Bed Bug Bites Facts
Bed bugs are small, flat, oval-shaped insects. They feed on blood as their only source of nutrition. They do not fly.
They are attracted by carbon dioxide and body warmth. Their color varies from red, dark yellow, or brown. The ones that usually plague humans are the tropical bedbug Cimex hemipterus and the common bedbug Cimex lectularius. They are most active when people are asleep, early in the morning, and during the night.
They inject an anticoagulant along with their saliva (which also numbs your skin so you can’t feel the bed bug biting you) when they pierce the skin of their victim to take a blood meal.
The first sign may be itchy bites on the skin, commonly on the shoulders or arms. They do not seem to spread any type of disease to people. If the area of the bite becomes swollen, a small red welt may appear.
Itching from these bites can be so bad that some individuals will scratch sufficiently to cause breaks in the skin which may get infected. For some unknown reasons, most people over 65 do not have an allergic reaction to this type of bites.
Typically, no allopathic treatment is needed for this kind of bites. However, if itching is severe, you may use oral antihistamines or steroid creams as well as natural home remedies, such as aloe vera gel, lemon juice, apple cider vinegar, or baking soda.
- when traveling, check hotel linens and mattresses as well as furniture and bed upon check-in;
- it is important to avoid picking up furniture from garage sales since it is one of the most common methods of bringing in these pests into your home;
- vacuuming the carpets weekly.
- leaving your home for a few weeks (even months) will not get rid of these unwanted pests because they can live for about a year without blood;
- they cannot bite through clothing, therefore, they are always going to look for exposed skin.
Mosquito Bites Facts
Only female mosquitos bite humans. While both of them feed on water and plant nectar, females also need blood in their diet to reproduce. Without blood, the eggs don’t mature to the point that the females can lay them for hatching.
After females have consumed enough blood, they will rest for 2-3 days before laying her eggs.
Female mosquitos can live up to one month, and the males live for about seven to 10 days. Also, some females can hibernate in the winter; thus, they can live for a few months.
When a mosquito inserts her proboscis (an elongated appendage from the head of a mosquito) through the skin, her saliva creates a red bump. These nasty bumps produce mild to severe itching in kids and people.
While mosquito bites are commonly harmless, occasionally they can cause serious illness, like Skeeter syndrome. At its worst, they can cause anaphylaxis, an acute, potentially fatal, multiorgan system reaction characterized by generalized hives, throat swelling, wheezing, or faintness. Children are more vulnerable to this type of allergic reaction.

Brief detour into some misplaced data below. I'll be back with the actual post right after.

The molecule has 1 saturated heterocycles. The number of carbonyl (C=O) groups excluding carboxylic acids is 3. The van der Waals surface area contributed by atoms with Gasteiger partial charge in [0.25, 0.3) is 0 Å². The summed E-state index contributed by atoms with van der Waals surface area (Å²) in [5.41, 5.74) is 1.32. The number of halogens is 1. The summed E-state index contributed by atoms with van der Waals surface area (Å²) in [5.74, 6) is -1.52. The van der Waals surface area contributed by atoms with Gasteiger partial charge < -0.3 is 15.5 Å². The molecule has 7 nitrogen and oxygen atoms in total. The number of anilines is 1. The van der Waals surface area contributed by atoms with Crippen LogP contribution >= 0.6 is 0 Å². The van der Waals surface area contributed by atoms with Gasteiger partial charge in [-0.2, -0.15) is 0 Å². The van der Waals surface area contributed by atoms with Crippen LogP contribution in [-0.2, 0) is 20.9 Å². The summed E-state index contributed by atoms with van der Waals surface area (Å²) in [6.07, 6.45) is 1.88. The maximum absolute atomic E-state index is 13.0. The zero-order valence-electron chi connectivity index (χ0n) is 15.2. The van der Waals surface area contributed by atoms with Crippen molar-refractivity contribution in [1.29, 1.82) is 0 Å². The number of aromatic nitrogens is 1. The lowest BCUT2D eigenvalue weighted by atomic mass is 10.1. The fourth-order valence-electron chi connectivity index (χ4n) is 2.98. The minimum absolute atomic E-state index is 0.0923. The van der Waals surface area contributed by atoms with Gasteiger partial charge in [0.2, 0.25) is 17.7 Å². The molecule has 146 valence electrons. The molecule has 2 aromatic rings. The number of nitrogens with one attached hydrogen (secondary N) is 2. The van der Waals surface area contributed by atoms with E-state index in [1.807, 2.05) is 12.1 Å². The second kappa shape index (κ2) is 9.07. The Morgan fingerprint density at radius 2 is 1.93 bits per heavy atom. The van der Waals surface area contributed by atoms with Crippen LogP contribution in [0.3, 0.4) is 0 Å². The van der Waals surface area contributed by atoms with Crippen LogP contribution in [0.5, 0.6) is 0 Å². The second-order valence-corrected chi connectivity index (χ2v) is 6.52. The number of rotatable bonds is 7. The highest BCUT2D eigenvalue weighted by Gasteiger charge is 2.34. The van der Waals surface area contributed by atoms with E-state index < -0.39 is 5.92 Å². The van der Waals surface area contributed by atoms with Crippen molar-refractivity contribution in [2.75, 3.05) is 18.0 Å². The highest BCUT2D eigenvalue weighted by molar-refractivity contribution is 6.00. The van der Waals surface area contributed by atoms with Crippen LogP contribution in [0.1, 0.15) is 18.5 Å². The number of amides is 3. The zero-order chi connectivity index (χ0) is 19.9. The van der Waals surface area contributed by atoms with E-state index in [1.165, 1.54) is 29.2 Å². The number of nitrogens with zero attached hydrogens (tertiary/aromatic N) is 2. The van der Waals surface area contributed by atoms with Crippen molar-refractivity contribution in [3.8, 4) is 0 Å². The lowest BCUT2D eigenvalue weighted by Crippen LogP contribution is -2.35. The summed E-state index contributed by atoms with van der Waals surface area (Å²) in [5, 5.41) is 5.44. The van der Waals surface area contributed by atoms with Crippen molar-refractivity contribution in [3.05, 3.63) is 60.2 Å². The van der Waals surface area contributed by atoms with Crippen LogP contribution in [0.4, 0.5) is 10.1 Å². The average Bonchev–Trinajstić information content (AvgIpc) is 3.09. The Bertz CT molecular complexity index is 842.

A typical bite commonly presents with a reddish, raised welt on the skin.
You can use a topical antihistamine product on the bites for immediate relief and also ingest a dose of an oral antihistamine to calm the irritation and itch.
Aloe vera gel can relieve the swelling and itch. Moreover, you may use vitamin E oil topically twice per day to reduce redness and for faster healing.
- avoid the use of sweet-smelling perfumes and lotions since mosquitos are attracted to these scents;
- use insect repellent because it is one of the most efficient ways to prevent a bite. There are three active ingredients approved – icaridin (also known as picaridin), DEET (shorthand for the chemical name N, N-diethyl-meta-toluamide), and oil of lemon eucalyptus;
- eating garlic regularly also offers some protection from mosquitoes, both from the sulfur substances which you emit through your skin as well as the odor on your breath;
- covering up with clothing lowers the amount of skin which can be bitten – light-colored clothing, high necked, long shirts and sleeves, and trousers;
- these bugs only need about ½ inch of water to breed, hence, eliminating areas of standing water, such as – birdbaths, flowerpots, and baby pools can considerably lower the number of mosquitoes in the area.
Note – if you are going to use a DEET repellent, do not use one with more than 25 percent DEET.
- Research suggests that these pests prefer people with type O blood;
- they are also attracted to carbon dioxide, chemical substances on your skin, heat, movement (they can sniff you out from 50 yards away), fragrances used in colognes, shampoos, lotions, and perfumes;
- the majority of bites happen at either dawn or dusk when they are most active.
Bottom Line – Bed Bug Bites vs Mosquito Bites
Bed bugs bites look similar to mosquito bites, but usually come in clusters of at least three and they heal faster and generally don’t produce allergic reactions.
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